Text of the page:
Martin Chulov in Baghdad
December 23, 2010
A shrine to Christians killed at the Our Lady of Salvation church in Baghdad in the autumn. Al-Qaida has renewed threats against Iraq's Christians. Photograph: Ali Al-Saadi/AFP/Getty
Their cathedrals stand silent and their neighbourhoods are rapidly emptying. Now Iraq 's Christians face two further unthinkable realities: that Christmas this year is all but cancelled, and that few among them will stay around to celebrate future holy days.
It has been the worst of years for the country's Christians, with thousands fleeing in the past month and more leaving the country during 2010 than at any time since the invasion nearly eight years ago. Christian leaders say there have been few more defining years in their 2,000-year history in central Arabia.
The latest exodus follows a massacre led by al-Qaida at a Chaldean Catholic church in central Baghdad on 31 October, which left about 60 people dead, almost 100 maimed and an already apprehensive community terrified. Since then, the terrorist group has targeted Christians in their homes, including family members of those who survived the attack.
In Baghdad, as well as the northern cities of Mosul and Kirkuk, Christmas services have been cancelled for fear of further violence. Church leaders said they would not put up Christmas decorations or celebrate midnight mass. They told families not to decorate their homes, for fear of attack after al-Qaida reiterated its threat to target Christians earlier this week.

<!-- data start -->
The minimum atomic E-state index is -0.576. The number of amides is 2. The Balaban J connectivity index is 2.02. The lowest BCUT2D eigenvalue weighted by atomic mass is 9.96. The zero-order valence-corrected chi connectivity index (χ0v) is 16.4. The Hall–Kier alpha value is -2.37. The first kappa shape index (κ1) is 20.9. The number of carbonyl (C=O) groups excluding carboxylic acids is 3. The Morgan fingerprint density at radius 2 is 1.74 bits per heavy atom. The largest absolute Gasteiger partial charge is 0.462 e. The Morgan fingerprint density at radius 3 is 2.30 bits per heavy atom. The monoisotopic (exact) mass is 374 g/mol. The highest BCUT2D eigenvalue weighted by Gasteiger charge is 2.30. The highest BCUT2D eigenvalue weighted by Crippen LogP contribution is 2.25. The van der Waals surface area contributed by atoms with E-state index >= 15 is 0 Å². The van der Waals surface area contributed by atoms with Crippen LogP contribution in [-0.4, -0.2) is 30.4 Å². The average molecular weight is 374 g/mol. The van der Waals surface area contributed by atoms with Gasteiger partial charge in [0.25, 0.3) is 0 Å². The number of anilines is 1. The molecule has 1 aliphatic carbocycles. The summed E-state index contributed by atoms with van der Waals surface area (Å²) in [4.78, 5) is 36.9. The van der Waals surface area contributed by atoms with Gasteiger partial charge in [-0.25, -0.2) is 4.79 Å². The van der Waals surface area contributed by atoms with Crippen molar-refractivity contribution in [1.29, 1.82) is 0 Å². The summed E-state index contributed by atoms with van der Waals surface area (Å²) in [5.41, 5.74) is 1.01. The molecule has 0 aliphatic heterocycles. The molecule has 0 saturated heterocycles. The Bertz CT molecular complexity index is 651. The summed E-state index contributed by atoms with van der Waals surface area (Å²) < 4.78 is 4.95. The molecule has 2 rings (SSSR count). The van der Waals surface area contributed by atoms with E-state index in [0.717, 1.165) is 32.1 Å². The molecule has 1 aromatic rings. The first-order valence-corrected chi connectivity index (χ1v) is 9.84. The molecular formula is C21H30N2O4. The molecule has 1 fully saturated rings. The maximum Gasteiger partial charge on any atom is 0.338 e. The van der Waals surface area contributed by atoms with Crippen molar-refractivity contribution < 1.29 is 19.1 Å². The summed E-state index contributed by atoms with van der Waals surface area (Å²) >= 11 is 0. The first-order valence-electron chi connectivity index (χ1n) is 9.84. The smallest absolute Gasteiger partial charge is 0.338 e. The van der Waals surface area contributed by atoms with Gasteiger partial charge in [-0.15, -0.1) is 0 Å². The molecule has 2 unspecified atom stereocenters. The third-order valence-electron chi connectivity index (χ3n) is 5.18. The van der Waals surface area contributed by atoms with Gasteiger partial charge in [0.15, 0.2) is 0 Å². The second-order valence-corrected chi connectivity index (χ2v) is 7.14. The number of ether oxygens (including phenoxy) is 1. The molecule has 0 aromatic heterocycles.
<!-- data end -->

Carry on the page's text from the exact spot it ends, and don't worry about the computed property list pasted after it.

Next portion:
"Now more than 80% of Christians are not going to the churches," said the head of Iraq's Christian Endowment group, Abdullah al-Noufali. "There is no more sunday school, no school for teaching Christianity . Yesterday we had a discussion about what we would do for Christmas. We took a decision just to do one mass. In years before we had many masses."
Noufali's church was closed and barricaded in 2005 when violence was consuming Baghdad. Many others had stayed open since then. Until now. In the wake of the attack on the Our Lady of Salvation church, at least 10 churches are believed to have been closed. At others, congregations are down to a handful.
Iraq's Christian population has halved since the ousting of Saddam Hussein. But in the past two months, the rate of departure has soared. The United Nations High Commission for Refugees is reporting high numbers of registrations by Christians in Syria, Jordan and Lebanon. And in Iraq's Kurdish north, the number of refugees is overwhelming.
Christians have been arriving since the president of the Kurdish regional government, Massoud Barazani, offered them protection and refuge days after the massacre.
Kurdish officials say at least 1,000 families have taken up the offer. Noufali believes the number is far higher. He says the Kurds have been warm and welcoming, but fears that moving there does not offer his community a long-term solution.
"We have seen in Kurdistan that they have no ability to accept the Kurdish students in the universities," he said. "There are not enough chairs in the university for them. They must have opportunity to learn and work. The problem is not just security."
In Lebanon, the plight of Iraq's Christians is being carefully scrutinised. Father Yusef Muwaness, of the Council of Catholic Churches in the Middle East , said: "We understand the shock [the Iraqis] are enduring. We want them to know that they won't be left alone.
"There are ancient issues at work. These people [al-Qaida] are killing because of a fatwa. There has not been a mufti who has stood up and said this is wrong."